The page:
Seeing first hand again the devastation that TR4 brings, and the massive priority that good on-farm biosecurity needs to have in your daily business activities.
A grower on the main benefit of the trip
Sixteen people involved in the banana industry – including ten banana growers – made time in their busy schedules to participate in a two-day NextGen tour to the Northern Territory.
The trip, held in early September, was organised by Tegan Kukulies as part of the National Banana Development and Extension Project. It featured visits to inspect the banana variety evaluation and development (mutagenesis) for Panama disease tropical race 4 (TR4) resistance trials at Coastal Plains Research Farm, as well as visits to Asian vegetable and okra growers, and a large high-tech mango packing shed.
“Those that participated really enjoyed the whole trip,” Tegan said. “For those who had not seen Panama disease TR4 in the flesh before it was a confronting experience and for those that had previously visited, it was a reminder of how devastating the disease can be.”
The main focus of the trip was to spend time looking at the progress of the variety evaluation and mutagenesis trials.
“Growers were impressed that there were a few varieties that were holding up to the disease, however they also noted that these varieties were either not Cavendish types or not as productive as Williams (cycle time, stature, bunch characteristics, etc),” Tegan said.
Growers also saw the progress on some of the Cavendish varieties that have undergone mutagenesis, particularly the CJ19 plants which were bunching at the time of our visit. The growers were impressed with the size and characteristics of some of the bunches. This feedback on particular plants within the trial block was noted and will be considered when deciding which plants should be investigated further.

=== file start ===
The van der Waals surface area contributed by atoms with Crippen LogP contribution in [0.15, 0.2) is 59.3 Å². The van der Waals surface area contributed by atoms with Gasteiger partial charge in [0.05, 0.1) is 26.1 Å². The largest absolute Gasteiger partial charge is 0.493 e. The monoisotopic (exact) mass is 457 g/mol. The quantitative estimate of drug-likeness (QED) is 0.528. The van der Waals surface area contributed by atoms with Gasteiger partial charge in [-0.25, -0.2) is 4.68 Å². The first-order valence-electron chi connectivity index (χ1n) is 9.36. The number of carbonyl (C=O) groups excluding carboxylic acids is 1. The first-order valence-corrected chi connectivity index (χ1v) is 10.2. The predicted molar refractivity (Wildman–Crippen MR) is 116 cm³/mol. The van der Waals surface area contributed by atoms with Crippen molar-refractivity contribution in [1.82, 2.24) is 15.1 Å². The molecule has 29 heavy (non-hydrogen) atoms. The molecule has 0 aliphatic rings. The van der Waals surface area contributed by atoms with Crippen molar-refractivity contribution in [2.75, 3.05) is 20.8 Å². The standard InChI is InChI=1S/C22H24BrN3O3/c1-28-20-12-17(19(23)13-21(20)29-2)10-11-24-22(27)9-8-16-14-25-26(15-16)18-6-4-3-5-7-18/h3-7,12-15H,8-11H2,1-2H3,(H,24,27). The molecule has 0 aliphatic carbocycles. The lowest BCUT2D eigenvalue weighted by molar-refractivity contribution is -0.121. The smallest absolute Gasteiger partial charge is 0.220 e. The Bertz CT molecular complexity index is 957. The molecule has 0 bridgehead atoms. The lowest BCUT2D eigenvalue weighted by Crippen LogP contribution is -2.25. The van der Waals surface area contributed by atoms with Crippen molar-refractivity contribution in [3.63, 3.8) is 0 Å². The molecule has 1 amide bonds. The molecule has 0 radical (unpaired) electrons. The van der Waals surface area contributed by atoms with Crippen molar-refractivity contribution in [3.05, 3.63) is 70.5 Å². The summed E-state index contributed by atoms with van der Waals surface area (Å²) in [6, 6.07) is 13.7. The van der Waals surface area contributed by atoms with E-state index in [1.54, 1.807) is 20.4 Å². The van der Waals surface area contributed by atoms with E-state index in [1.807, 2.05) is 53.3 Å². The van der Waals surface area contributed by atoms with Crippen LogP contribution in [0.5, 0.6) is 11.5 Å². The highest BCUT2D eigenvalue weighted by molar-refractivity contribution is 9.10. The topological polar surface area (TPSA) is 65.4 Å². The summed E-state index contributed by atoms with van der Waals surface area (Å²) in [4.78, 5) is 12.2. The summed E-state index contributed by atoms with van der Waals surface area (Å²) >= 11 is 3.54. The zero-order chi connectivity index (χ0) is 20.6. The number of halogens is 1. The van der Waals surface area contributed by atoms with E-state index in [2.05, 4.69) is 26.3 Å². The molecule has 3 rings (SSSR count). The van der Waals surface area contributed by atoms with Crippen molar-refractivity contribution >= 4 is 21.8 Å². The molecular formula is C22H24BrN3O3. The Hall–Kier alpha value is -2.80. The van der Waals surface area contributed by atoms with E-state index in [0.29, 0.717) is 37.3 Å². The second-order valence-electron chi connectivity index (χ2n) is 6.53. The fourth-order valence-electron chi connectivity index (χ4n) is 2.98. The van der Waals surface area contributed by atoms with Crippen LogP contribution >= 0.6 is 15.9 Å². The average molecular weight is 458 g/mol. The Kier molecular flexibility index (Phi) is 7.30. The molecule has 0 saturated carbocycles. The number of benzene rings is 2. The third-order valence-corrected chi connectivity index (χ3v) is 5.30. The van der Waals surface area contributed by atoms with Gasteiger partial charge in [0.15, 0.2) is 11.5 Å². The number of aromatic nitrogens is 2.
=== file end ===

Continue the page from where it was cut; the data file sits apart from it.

The trip to Coastal Plains Research Farm (run by the NT Department of Primary Industries and Resources) was again a reminder that, although the research is progressing, there is currently no ‘silver bullet’ solution to Panama disease TR4. Keeping banana farms free from the disease with effective on-farm biosecurity systems is the best option.
As part of the tour, the Northern Territory Farmers’ Association helped to organise some ‘non-banana’ visits to Asian vegetable growers and a large high-tech mango packing-shed.
“As we’ve found on previous tours, the growers were intrigued by some of the similar challenges faced by other horticultural industries such as labour efficiencies and succession in farming businesses,” Tegan noted.
Some of the growers that attended the tour shared their experiences, learnings and some laughs from the trip at the Banana R&D speed-dating event, which was held at Innisfail in early October.
Just ask any grower who attended – biosecurity was a top priority during the trip! 32 pairs of shoes, 16 hats and 16 outfits were all left in the NT and copious amounts of disinfectant applied to footwear, phones and glasses on multiple occasions.
The overall trip was great. It allowed me to see firsthand the variety development work that is happening, as well as gain a better understanding of where we are at in terms of R&D.
This NextGen activity was organised and funded as part of the strategic levy investment project National Banana Development and Extension Program BA16007. The project is funded by Hort Innovation using the banana research and development levy, co-investment from the Department of Agriculture and Fisheries and contributions from the Australian Government. Hort Innovation is the grower-owned, not-for-profit research and development corporation for Australian horticulture.